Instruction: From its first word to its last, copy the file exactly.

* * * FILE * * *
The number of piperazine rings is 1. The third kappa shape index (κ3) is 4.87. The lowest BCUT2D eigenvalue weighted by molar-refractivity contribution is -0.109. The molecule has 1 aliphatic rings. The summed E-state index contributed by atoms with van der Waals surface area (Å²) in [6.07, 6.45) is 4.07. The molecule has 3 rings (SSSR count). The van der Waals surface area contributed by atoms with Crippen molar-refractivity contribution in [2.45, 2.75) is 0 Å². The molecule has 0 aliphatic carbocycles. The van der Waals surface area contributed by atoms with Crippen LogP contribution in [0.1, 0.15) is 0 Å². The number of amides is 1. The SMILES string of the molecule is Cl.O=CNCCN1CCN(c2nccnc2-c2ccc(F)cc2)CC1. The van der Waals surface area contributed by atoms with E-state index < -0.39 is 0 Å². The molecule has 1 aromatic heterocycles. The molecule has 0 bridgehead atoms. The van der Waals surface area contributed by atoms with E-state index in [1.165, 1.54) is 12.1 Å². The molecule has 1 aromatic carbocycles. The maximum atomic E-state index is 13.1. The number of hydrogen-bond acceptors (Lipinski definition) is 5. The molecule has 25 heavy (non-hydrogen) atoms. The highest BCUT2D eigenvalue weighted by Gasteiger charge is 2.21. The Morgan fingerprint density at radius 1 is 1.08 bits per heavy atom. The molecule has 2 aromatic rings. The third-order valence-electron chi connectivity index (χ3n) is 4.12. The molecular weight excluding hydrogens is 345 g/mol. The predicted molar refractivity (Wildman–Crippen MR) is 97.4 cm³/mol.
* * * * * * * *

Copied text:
The number of piperazine rings is 1. The third kappa shape index (κ3) is 4.87. The lowest BCUT2D eigenvalue weighted by molar-refractivity contribution is -0.109. The molecule has 1 aliphatic rings. The summed E-state index contributed by atoms with van der Waals surface area (Å²) in [6.07, 6.45) is 4.07. The molecule has 3 rings (SSSR count). The van der Waals surface area contributed by atoms with Crippen molar-refractivity contribution in [2.45, 2.75) is 0 Å². The molecule has 0 aliphatic carbocycles. The van der Waals surface area contributed by atoms with Crippen LogP contribution in [0.1, 0.15) is 0 Å². The number of amides is 1. The SMILES string of the molecule is Cl.O=CNCCN1CCN(c2nccnc2-c2ccc(F)cc2)CC1. The van der Waals surface area contributed by atoms with E-state index < -0.39 is 0 Å². The molecule has 1 aromatic heterocycles. The molecule has 0 bridgehead atoms. The van der Waals surface area contributed by atoms with E-state index in [1.165, 1.54) is 12.1 Å². The molecule has 1 aromatic carbocycles. The maximum atomic E-state index is 13.1. The number of hydrogen-bond acceptors (Lipinski definition) is 5. The molecule has 25 heavy (non-hydrogen) atoms. The highest BCUT2D eigenvalue weighted by Gasteiger charge is 2.21. The Morgan fingerprint density at radius 1 is 1.08 bits per heavy atom. The molecule has 2 aromatic rings. The third-order valence-electron chi connectivity index (χ3n) is 4.12. The molecular weight excluding hydrogens is 345 g/mol. The predicted molar refractivity (Wildman–Crippen MR) is 97.4 cm³/mol.